In German version, the bloodtypes of the celebrities are listed in Wikipedia, which are totally fabricated by Guidod.-9CL 14:26, 11 August 2007 (UTC)

That's a lie - I have not fabricated anything in the table, the German version (the article text incuding the table) has been merily a translation of the English version. This blood type theory was 100% unknown in Central Europe until then - I have gone the path of reverting deletions on seemingly unfounded claims. So far there has not been given any counterexample where the person bloodtype relationship in the table would be proven wrong, so I assume it was assembled faithfully by the original author. Guidod 22:01, 17 August 2007 (UTC)

So, why did you reverted to the FABRICATED theory, instead of maintaining the correct theory? There existed two tables; one was FABRICATED(which you chose), and the other one was correct(well not all of them except the ones I added). So if you are intresed in the bloodtype celeb, then I will let you know the fabricated parts on your board. Just have a look.--9CL 15:13, 20 August 2007 (UTC)

I've explained why I deleted the list of celebrities here - the English Wikipedia is not the same as the German Wikipedia. I'm not exactly sure what you think the problem is with the article, 9CL. If you can cite a reliable source as you change the article, that would help. -Malkinann 22:40, 25 August 2007 (UTC)

eugenics program

"The discovery of blood types in 1901 has been hailed as one of the greatest advances in medical history, but the breakthrough was then distorted by the Nazis to further their eugenics program, who claimed the superiority of Germans — mostly types A and O — over Jews, Asians and others with a larger proportion of type B blood.[1]"

Let's make that very loud - the blood type was NOT used in Nazi eugenics programs. The correlations were researched in earlier decades (whereas phrenology was much more important) but it was not USED (!!) for the actual programs. The Nazi movement has check everything available but the blood type differentiation was debunked way before the Nazis took over power. To draw a line from racist statistics to Nazi eugenic programs is PLAIN WRONG - Wikipedia shall not trade misinformation from uninformed authors. And just for a fact, the 1930/1940 German laws commonly referred to as "race laws" did only define Arian race by genetic heritage - every citizen had to investigate that and document the family strains in an de:Ahnenpass. Top leaders had to document their de:Arische_Abstammung over two hundred years (back to 1750). Guidod 12:54, 1 July 2007 (UTC)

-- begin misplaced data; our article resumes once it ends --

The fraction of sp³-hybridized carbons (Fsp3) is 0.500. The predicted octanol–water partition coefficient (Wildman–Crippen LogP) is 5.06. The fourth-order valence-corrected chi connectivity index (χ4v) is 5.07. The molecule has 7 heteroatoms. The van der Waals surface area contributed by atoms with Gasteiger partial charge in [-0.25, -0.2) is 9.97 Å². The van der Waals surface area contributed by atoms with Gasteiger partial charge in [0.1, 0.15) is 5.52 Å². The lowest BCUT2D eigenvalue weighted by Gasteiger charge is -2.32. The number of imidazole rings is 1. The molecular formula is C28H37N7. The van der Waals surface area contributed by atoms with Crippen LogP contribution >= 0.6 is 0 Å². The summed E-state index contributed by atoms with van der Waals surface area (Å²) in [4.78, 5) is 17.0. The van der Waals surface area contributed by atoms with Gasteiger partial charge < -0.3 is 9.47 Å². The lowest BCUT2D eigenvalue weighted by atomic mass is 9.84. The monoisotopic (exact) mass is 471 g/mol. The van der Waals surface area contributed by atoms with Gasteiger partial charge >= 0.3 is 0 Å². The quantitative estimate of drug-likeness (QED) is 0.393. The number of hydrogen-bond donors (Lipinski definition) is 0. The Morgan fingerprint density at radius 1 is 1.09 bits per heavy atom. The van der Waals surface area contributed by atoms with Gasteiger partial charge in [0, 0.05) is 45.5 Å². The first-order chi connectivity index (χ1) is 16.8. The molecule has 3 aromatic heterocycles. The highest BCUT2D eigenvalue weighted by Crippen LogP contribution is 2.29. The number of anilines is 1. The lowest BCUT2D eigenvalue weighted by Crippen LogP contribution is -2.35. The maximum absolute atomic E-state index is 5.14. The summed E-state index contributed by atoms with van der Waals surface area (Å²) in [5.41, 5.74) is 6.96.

Alright, I have no problem with deleting the sentence then. Just for the record - you are saying the claim made by the Associated Press is plain wrong, and we agree to delete the claim. Thanks for your patience. --BorgQueen 14:25, 1 July 2007 (UTC)
It's more a telephone game - the AP article starts out correct with "theory, imported from its Nazi supporters and adopted by Tokyo's militarist government in the 1930s" then gets it wrong by "perverted by the Nazis to claim the superiority of Germans" which can be easily catched as bad as the real racism used the Aryan ideology, same for the wrong generic relation over Asians unless you exclude Japanese from the term to make Axis_powers work as they did in reality (note Honorary Aryans). While these references to propaganda are soft facts the Wikipedia text entry blows it all off finally in converting "superiority claims" into "further eugenics programs" which contradicts historic evidence. - Sure, there had been a lot of bad going on in Nazi times and some of the wildest theories floating around among Nazi followers but I can not recall a significant reference as that blood type theory had any stronghold in the official Nazi ideology in the 1930s or later. Perhaps the American Press editor did falsly mix in ideology bits from the American White Power movement but their bits of supremacy over Asian strains is a later invention that was not an important part of the historic Nazi roots AFAIK. Guidod 19:30, 1 July 2007 (UTC)

Type A Earnest worst trait?

"Worst Traits: Earnest," - since is when is being earnest bad? --AnonEMouse (squeak) 19:59, 17 July 2007 (UTC)

I agree, how is being earnest(definition: Earnest implies having a purpose and being steadily and soberly eager in pursuing it.) bad? —Preceding unsigned comment added by (talk) 00:11, 12 September 2007 (UTC)
How to translate "serious" to sound bad in English?--9CL 22:43, 18 September 2007 (UTC)
How about sedate, sober, solemn, humorless, or grave.Map88 (talk) 05:56, 9 February 2008 (UTC)

Grieve? Cobby?!

What the hell! Phyte 15:49, 5 November 2007 (UTC)

  1. ^ Associated Press (2005-06-08). "Myth about Japan blood types under attack". MSN News. Retrieved 2007-02-28.  Check date values in: |date= (help)